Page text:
Conversation Starter: Loving Frank By Nancy Horan Ballantine, 2008, $14 In the early 1900s, Frank Lloyd Wright was an up-andcoming architect in the Chicago area. His innovative designs were all the rage and Edwin Cheney wanted a part of that new look. Commissioning Mr. Wright to design his new house in Oak Park, Ill. would set into motion a connection that would ultimately destroy that very home and the Cheney marriage. This historical novel is the story of the love affair between Mamah Borthwick Cheney, Edwin’s wife, and Frank Lloyd Wright, Catherine Wright’s husband. Their illicit liaison rocked the Oak Park community in which they lived. Neither aggrieved spouse wanted to grant a divorce, so Mamah and Frank were living on scandalous ground together. Leaving their children behind, the couple moved to Germany for a period of time, hoping to live what they called an “authentic life.” In her own right, Mamah’s influence on Frank’s creativity was significant. A graduate of the University of Michigan and a librarian by profession, Mamah found great satisfaction in translating the works of Ellen Key, a Swedish feminist. The couple returned from Europe when Frank began to build his beloved Taliesin in Wisconsin, but they continued to face pressure for their socially unacceptable living arrangement. A shockingly tragic ending marks the very high price paid by this couple for living outside of society’s standards. This novel gives narrative to the complicated lives of Frank Lloyd Wright and Mamah Borthwick Cheney. Written in Mamah’s voice, readers are privy to her agonizing decisions about self fulfillment, choices in relationships and love of her children. Throughout the book, there are moments when readers are drawn to and repelled by both lead characters. The issue of Mamah’s mothering choices will surely provoke intense discussion. The early years of the suffrage quest and the feminist movement in Europe and America will provide interesting conversation. Attitudes and relationships create focal points for discussion. One great addition to the conversation will be the publisher’s Web site with its suggestions of additional resources, including photos, for those who get caught up in the facts about these individuals’ lives.

Alexandra Fix is the author of ten non fiction children’s book, including the series Reduce, Reuse, Recycle (Heinemann Library). She is a former children’s librarian, registered nurse, freelance writer and avid reader. Enjoying college one class at a time while her children were growing up, fed her love of literature and creative writing. She and her husband have five grown children and multiple grandchildren living all over the country.

February 2009

When you shop locally owned businesses more money stays in Grand Rapids


■ Abacus Computer Works LLC ■ CompuCraft ■ Grand Valley Technology Services ■ ■ Women’s LifeStyle Magazine ■ WYCE 88.1 fm


Be sure to do business with these Local First members ARTS & ENTERTAINMENT ■ ■ ■ ■ ■ ■ ■ ■

The At - Neemrah Dancers Celebration! Cinema Collins Fine Art and Framing Grand Rapids Ballet Company Grand Rapids Civic Theatre & School of Theatre Arts Grand Rapids Public Museum LaFontsee Galleries / Underground Studio River City Improv


design is Integrated Architecture Kitchen Design Studio, Inc. Modern Roofing, Inc. TRY Construction


■ Administrative Advantage LLC ■ Boice Inc, Business Phone Solutions ■ Busy Bea's Services, Inc. ■ Dan Watts Photography ■ Dodson Group Payment Processing ■ Doug Zandstra CPA, EA ■ Gordon Water Systems ■ Grand Office Supply ■ Grand Rapids Opportunities for Woman (GROW) ■ Griswold Group, Health Insurance Solutions ■ Kwik N' Kleen ■ Shred Docs ■ Storr Printing Services Inc. ■ The Silas Group ■ Tom VanDragt, CPA ■ Top Of The List Search Engine Marketing


■ Grand Rapids Children’s Museum ■ Hop Scotch Children's Store ■ Pooh's Corner


Fountain Street Church Grand Rapids Public Library Neighborhood Ventures Community Media Center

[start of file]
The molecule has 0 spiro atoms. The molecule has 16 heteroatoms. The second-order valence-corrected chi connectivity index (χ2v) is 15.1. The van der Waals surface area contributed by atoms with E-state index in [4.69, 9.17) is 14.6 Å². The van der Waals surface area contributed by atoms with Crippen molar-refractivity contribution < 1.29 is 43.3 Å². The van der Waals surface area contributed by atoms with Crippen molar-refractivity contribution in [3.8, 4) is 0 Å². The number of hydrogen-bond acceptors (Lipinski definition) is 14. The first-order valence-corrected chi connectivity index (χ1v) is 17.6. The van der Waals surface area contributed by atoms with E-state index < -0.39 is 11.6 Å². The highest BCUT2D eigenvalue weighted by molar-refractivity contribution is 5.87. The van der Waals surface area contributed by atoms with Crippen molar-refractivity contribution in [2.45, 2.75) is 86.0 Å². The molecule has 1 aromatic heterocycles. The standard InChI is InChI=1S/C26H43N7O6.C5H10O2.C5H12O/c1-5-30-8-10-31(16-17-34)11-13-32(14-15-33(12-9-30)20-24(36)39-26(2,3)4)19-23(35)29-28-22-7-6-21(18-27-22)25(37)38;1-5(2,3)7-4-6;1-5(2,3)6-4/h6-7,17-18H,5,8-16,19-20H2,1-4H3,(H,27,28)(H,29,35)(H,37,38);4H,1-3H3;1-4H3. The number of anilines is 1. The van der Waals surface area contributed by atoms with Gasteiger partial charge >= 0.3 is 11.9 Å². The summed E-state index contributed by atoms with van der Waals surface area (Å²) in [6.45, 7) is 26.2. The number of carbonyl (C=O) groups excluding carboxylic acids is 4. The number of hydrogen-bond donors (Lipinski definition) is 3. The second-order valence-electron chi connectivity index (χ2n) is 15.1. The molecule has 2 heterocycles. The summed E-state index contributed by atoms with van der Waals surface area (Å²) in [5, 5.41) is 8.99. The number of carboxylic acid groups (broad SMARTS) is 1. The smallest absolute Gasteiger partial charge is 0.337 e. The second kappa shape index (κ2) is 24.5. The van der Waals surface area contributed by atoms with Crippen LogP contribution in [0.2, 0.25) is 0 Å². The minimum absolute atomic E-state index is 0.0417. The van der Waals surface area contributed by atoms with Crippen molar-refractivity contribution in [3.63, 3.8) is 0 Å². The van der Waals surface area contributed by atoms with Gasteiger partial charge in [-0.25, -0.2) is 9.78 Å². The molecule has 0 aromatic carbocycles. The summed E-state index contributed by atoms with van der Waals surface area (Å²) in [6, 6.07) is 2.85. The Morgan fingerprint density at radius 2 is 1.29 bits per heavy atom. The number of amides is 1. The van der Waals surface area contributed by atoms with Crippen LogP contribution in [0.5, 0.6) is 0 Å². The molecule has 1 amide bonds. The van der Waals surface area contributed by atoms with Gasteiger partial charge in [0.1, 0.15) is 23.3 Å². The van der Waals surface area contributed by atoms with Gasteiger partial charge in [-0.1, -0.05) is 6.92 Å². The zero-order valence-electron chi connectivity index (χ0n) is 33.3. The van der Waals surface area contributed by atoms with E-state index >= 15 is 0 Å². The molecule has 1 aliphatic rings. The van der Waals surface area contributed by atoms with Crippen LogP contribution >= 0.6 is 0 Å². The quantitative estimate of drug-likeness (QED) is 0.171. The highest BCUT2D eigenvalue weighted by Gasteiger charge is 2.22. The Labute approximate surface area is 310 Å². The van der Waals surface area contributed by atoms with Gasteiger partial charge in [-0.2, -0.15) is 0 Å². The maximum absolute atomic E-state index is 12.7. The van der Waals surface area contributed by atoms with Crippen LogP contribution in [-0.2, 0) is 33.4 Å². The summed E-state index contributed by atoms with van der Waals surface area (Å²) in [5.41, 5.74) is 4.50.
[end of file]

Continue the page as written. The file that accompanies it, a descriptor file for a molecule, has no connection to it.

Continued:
DINING & CATERING ■ ■ ■ ■ ■ ■ ■ ■ ■ ■ ■ ■ ■ ■ ■ ■ ■

Applause Catering Bagel Beanery Bar Divani Beltline Bar Big O's Bistro Bella Vita Founders Brewing Company The Gilmore Collection The Green Well Noto's Old World Italian Dining Omelette Shoppe & Bakery One Trick Pony Pietro's Italian Restaurant & Backdoor Pizzeria San Chez Bistro, Café & Catering Sundance Grill The Score Restaurant & Sports Bar Wealthy Street Bakery


■ Doug Zandstra CPA, EA ■ Eastown Financial Services ■ Equipment Financial Services, Inc. ■ Founders Bank & Trust ■ Four Square Financial Group / Mass Mutual

■ ■ ■ ■ ■ ■

Northpointe Bank Peterson Paletta Select Bank Tish Griswold United Bank of Michigan Watermark Insurance Services


■ Cascade Winery & Wine Tasting Room ■ Eggland's Best Eggs ■ Dancing Goat Creamery ■ G.B. Russo & Son International Grocery ■ Grand River Grocery ■ The Green Life Market ■ Heeren Brothers Produce ■ Making Thyme Kitchen ■ Meijer ■ Robinette's Apple Haus & Winery ■ Shagbark Farms


■ Godwin Hardware & Plumbing ■ myway Mobile Storage ■ Orchard Harvest Natural Wax Candles ■ Rylee's Ace Hardware ■ The Shade Shop Inc. ■ Standale Interiors ■ Stones Throw / EQ3 ■ Verhey Carpets


Advertising In Motion, LLC Sirius Resources, LLC Women’s LifeStyle Magazine

■ The Armenta Studio ■ Beacon Hill at Eastgate ■ Discover Chiropractic Center, PC ■ From the Heart Yoga ■ Fulton Pharmacy ■ Grand Rapids Eye Institute ■ Holistic Care Approach ■ Home Care Service Staffing, Inc. ■ The Mayne Studio Dance ■ Metro Health Hospital ■ Oasis Hot Tub Gardens ■ Renewal Skin Spa ■ Yoga on the Hill ■ Yoga Studio


■ Bev Boerman Five Star Real Estate ■ Blu House Properties, LLC ■ Helen Van Essendelft The Wisinski Group ■ Jade Pig Ventures ■ Jeanine C. Herlacher Five Star Midwest ■ SunRise Realty & Relocation of WMI, LLC ■ Ultimate Staging & Décor, LLC

SHOPPING & RETAIL ■ ■ ■ ■ ■ ■ ■ ■ ■ ■ ■ ■ ■ ■ ■ ■ ■ ■ ■ ■ ■ ■ ■ ■

Art of the Table Birdola Burgett Floral Inc. Chow Hound Pet Supply Creekside Garden & Gift Center Daniel's Collections Day Furs Furniture Outfitters Gazelle Sports Heather Lane Pottery Koeze Company Literary Life Bookstore & More, Inc. Modern Day Floral & Gift Boutique Muse Boutique Nawara Bros. Appliance, TV & Bedding Pfeiffer Lincoln Mercury Plainfield Lincoln Mercury Pfeiffer Infinity Pfeiffer Quality Care Center Mary Ann's Chocolates Rainbow Music Rodgers Big & Tall Romence Gardens & Greenhouses Wealthy At Charles

Learn more about these businesses and Local First at

Women's Lifestyle Magazine, February 2009, Matters of the Heart  
Women's Lifestyle Magazine, February 2009, Matters of the Heart